The UK government has announced that it is ending free movement now that we have left the EU and will introduce an Immigration Bill to bring in a firm and fair points-based system aimed at attracting high-skilled workers. The desired outcome is a high wage, high-skill, high productivity economy. It claims that for too long, distorted by European free movement rights, the immigration system has been failing to meet the needs of the British people.
It will implement a new system that will transform the way in which all migrants come to the UK to work, study, visit or join their family, and from 1 January 2021 EU and non-EU citizens will be treated equally. Top priority will be given to those with the highest skills and the greatest talents: scientists, engineers, academics and other highly skilled workers.
Most critically, it has stated that the government will not introduce a general low-skilled or temporary work route. The plan is to shift the focus of our economy away from a reliance on cheap labour from Europe and instead concentrate on investment in technology and automation. Chillingly, the government’s statement simply states “Employers will need to adjust”.
Kate Nicholls, CEO of UK Hospitality has in response said:
“Ruling out a temporary, low-skilled route for migration in just 10 months’ time will be disastrous for the hospitality sector and the British people. Business must be given time to adapt.
These proposals will cut off future growth and expansion and deter investment in Britain’s high streets. It will lead to reduced levels of service for customers and business closures. Hospitality is already facing an acute labour shortage, despite investing significantly in skills, training and increasing apprenticeships for the domestic workforce. We are facing record low levels of unemployment, a dip in young people entering the labour market and have the highest vacancy levels of any sector.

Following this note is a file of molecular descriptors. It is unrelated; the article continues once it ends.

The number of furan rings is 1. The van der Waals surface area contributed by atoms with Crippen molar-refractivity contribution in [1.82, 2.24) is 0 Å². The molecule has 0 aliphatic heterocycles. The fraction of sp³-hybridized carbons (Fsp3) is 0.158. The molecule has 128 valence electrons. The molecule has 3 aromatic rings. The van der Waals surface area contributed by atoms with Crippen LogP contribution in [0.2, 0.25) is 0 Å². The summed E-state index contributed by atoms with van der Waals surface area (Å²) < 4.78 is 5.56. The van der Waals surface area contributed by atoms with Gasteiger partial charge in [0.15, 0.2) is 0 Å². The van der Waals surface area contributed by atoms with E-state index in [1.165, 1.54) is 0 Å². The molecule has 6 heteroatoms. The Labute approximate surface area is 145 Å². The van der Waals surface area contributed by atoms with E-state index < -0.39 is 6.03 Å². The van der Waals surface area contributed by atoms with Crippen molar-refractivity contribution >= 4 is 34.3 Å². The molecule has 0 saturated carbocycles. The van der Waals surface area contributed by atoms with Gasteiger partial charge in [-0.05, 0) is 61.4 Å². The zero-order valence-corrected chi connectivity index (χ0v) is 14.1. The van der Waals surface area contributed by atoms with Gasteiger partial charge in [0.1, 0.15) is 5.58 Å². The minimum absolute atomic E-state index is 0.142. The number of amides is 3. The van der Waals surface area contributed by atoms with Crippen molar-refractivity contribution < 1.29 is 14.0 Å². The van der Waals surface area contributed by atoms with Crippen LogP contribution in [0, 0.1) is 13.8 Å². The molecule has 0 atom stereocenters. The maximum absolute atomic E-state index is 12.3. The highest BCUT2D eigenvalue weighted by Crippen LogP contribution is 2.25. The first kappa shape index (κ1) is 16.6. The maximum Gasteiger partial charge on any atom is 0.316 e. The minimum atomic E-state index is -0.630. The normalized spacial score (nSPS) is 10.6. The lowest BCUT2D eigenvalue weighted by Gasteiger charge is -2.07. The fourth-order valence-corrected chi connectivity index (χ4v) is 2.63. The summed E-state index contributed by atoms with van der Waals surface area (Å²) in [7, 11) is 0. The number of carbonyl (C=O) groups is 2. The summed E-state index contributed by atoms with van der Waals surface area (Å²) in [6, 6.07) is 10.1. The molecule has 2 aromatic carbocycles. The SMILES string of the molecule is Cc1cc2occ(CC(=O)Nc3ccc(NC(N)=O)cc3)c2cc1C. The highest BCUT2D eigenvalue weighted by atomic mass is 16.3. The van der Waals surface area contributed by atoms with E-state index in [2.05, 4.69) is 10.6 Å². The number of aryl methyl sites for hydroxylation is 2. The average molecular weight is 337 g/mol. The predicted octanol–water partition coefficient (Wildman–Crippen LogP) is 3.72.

This announcement fails to recognise that hospitality is at the heart of every community in the UK. Damaging the hospitality sector will have a knock-on effect for schoolchildren and the elderly who rely on the sector for their meals. The Government says it is making allowances for staff in the NHS, but it has totally ignored the catering companies who supply the meals to patients and staff.
We understand the Government’s desire to deliver on the referendum result and its aim of moving to a skills-based immigration system. We fully support the ambition to upskill the domestic population and provide opportunities for people in every part of the UK. These proposals fail to deliver on the Government’s own objective of providing an immigration system which works for the UK’s economy and its people.”
The whole food sector in the UK currently relies heavily on both temporary and low-skilled labour. From fruit-pickers to factory workers, from warehouse staff to drivers, and service staff in retail and dining, every step has its needs. The government has now been dragged into a major health crisis whilst still distracted by a huge trade agenda with equally short timeframes. Let us hope that it remains sensitive enough to keep its deadlines for change under review.